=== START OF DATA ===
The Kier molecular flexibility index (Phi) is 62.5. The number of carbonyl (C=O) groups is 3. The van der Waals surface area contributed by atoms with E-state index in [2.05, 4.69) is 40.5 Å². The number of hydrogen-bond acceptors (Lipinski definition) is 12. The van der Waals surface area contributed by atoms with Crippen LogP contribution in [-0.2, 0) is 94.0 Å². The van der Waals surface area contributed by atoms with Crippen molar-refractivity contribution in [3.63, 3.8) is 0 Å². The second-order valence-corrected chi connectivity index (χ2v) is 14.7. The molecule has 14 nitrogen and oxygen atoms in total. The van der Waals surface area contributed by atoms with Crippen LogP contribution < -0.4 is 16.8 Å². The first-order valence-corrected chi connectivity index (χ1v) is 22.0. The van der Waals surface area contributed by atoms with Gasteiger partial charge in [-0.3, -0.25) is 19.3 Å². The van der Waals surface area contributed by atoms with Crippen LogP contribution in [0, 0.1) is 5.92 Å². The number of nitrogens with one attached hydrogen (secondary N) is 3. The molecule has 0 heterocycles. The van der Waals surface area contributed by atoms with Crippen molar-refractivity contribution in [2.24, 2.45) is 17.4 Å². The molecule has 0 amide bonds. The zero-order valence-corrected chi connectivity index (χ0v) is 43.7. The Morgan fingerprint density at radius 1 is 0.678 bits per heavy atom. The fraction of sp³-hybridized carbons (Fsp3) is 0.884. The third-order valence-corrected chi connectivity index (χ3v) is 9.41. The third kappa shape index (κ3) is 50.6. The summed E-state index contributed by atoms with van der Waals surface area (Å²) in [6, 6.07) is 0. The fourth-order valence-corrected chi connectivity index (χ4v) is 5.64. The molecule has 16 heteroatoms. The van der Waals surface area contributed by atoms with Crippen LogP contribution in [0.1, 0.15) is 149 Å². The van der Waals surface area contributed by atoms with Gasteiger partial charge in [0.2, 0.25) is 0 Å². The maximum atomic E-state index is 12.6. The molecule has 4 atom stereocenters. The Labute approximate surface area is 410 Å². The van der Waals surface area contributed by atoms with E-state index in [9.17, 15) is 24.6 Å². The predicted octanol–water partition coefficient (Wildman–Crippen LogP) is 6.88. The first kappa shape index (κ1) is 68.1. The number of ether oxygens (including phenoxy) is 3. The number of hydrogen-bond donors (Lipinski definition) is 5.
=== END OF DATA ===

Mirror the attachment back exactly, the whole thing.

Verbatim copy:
The Kier molecular flexibility index (Phi) is 62.5. The number of carbonyl (C=O) groups is 3. The van der Waals surface area contributed by atoms with E-state index in [2.05, 4.69) is 40.5 Å². The number of hydrogen-bond acceptors (Lipinski definition) is 12. The van der Waals surface area contributed by atoms with Crippen LogP contribution in [-0.2, 0) is 94.0 Å². The van der Waals surface area contributed by atoms with Crippen molar-refractivity contribution in [3.63, 3.8) is 0 Å². The second-order valence-corrected chi connectivity index (χ2v) is 14.7. The molecule has 14 nitrogen and oxygen atoms in total. The van der Waals surface area contributed by atoms with Crippen LogP contribution < -0.4 is 16.8 Å². The first-order valence-corrected chi connectivity index (χ1v) is 22.0. The van der Waals surface area contributed by atoms with Gasteiger partial charge in [-0.3, -0.25) is 19.3 Å². The van der Waals surface area contributed by atoms with Crippen LogP contribution in [0, 0.1) is 5.92 Å². The number of nitrogens with one attached hydrogen (secondary N) is 3. The molecule has 0 heterocycles. The van der Waals surface area contributed by atoms with Crippen molar-refractivity contribution in [2.24, 2.45) is 17.4 Å². The molecule has 0 amide bonds. The zero-order valence-corrected chi connectivity index (χ0v) is 43.7. The Morgan fingerprint density at radius 1 is 0.678 bits per heavy atom. The fraction of sp³-hybridized carbons (Fsp3) is 0.884. The third-order valence-corrected chi connectivity index (χ3v) is 9.41. The third kappa shape index (κ3) is 50.6. The summed E-state index contributed by atoms with van der Waals surface area (Å²) in [6, 6.07) is 0. The fourth-order valence-corrected chi connectivity index (χ4v) is 5.64. The molecule has 16 heteroatoms. The van der Waals surface area contributed by atoms with Crippen LogP contribution in [0.1, 0.15) is 149 Å². The van der Waals surface area contributed by atoms with Gasteiger partial charge in [0.2, 0.25) is 0 Å². The maximum atomic E-state index is 12.6. The molecule has 4 atom stereocenters. The Labute approximate surface area is 410 Å². The van der Waals surface area contributed by atoms with E-state index in [9.17, 15) is 24.6 Å². The predicted octanol–water partition coefficient (Wildman–Crippen LogP) is 6.88. The first kappa shape index (κ1) is 68.1. The number of ether oxygens (including phenoxy) is 3. The number of hydrogen-bond donors (Lipinski definition) is 5.